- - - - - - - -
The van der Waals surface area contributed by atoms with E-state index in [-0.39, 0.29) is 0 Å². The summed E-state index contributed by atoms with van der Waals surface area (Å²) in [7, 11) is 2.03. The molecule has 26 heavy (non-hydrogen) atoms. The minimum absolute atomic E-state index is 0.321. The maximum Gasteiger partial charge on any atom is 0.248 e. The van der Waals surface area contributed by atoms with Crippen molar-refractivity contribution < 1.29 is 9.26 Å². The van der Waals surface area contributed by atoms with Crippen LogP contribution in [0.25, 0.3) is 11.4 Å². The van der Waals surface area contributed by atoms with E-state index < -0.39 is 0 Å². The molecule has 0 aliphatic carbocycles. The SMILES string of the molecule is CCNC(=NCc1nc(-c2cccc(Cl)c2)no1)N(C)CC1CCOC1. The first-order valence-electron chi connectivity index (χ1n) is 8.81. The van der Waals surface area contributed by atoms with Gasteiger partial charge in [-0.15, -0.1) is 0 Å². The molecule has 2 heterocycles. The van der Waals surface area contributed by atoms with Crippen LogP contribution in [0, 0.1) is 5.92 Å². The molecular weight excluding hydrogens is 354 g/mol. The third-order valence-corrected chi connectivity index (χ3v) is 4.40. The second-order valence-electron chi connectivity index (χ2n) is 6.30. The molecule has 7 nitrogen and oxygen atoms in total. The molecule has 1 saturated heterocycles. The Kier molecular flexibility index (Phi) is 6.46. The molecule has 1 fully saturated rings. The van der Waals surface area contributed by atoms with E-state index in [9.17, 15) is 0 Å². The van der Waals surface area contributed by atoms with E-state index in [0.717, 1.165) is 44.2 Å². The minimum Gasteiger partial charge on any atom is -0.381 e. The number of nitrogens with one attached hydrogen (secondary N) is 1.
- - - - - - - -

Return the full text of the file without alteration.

The van der Waals surface area contributed by atoms with E-state index in [-0.39, 0.29) is 0 Å². The summed E-state index contributed by atoms with van der Waals surface area (Å²) in [7, 11) is 2.03. The molecule has 26 heavy (non-hydrogen) atoms. The minimum absolute atomic E-state index is 0.321. The maximum Gasteiger partial charge on any atom is 0.248 e. The van der Waals surface area contributed by atoms with Crippen molar-refractivity contribution < 1.29 is 9.26 Å². The van der Waals surface area contributed by atoms with Crippen LogP contribution in [0.25, 0.3) is 11.4 Å². The van der Waals surface area contributed by atoms with E-state index < -0.39 is 0 Å². The molecule has 0 aliphatic carbocycles. The SMILES string of the molecule is CCNC(=NCc1nc(-c2cccc(Cl)c2)no1)N(C)CC1CCOC1. The first-order valence-electron chi connectivity index (χ1n) is 8.81. The van der Waals surface area contributed by atoms with Gasteiger partial charge in [-0.15, -0.1) is 0 Å². The molecule has 2 heterocycles. The van der Waals surface area contributed by atoms with Crippen LogP contribution in [0, 0.1) is 5.92 Å². The molecular weight excluding hydrogens is 354 g/mol. The third-order valence-corrected chi connectivity index (χ3v) is 4.40. The second-order valence-electron chi connectivity index (χ2n) is 6.30. The molecule has 7 nitrogen and oxygen atoms in total. The molecule has 1 saturated heterocycles. The Kier molecular flexibility index (Phi) is 6.46. The molecule has 1 fully saturated rings. The van der Waals surface area contributed by atoms with E-state index in [9.17, 15) is 0 Å². The van der Waals surface area contributed by atoms with E-state index in [0.717, 1.165) is 44.2 Å². The minimum Gasteiger partial charge on any atom is -0.381 e. The number of nitrogens with one attached hydrogen (secondary N) is 1.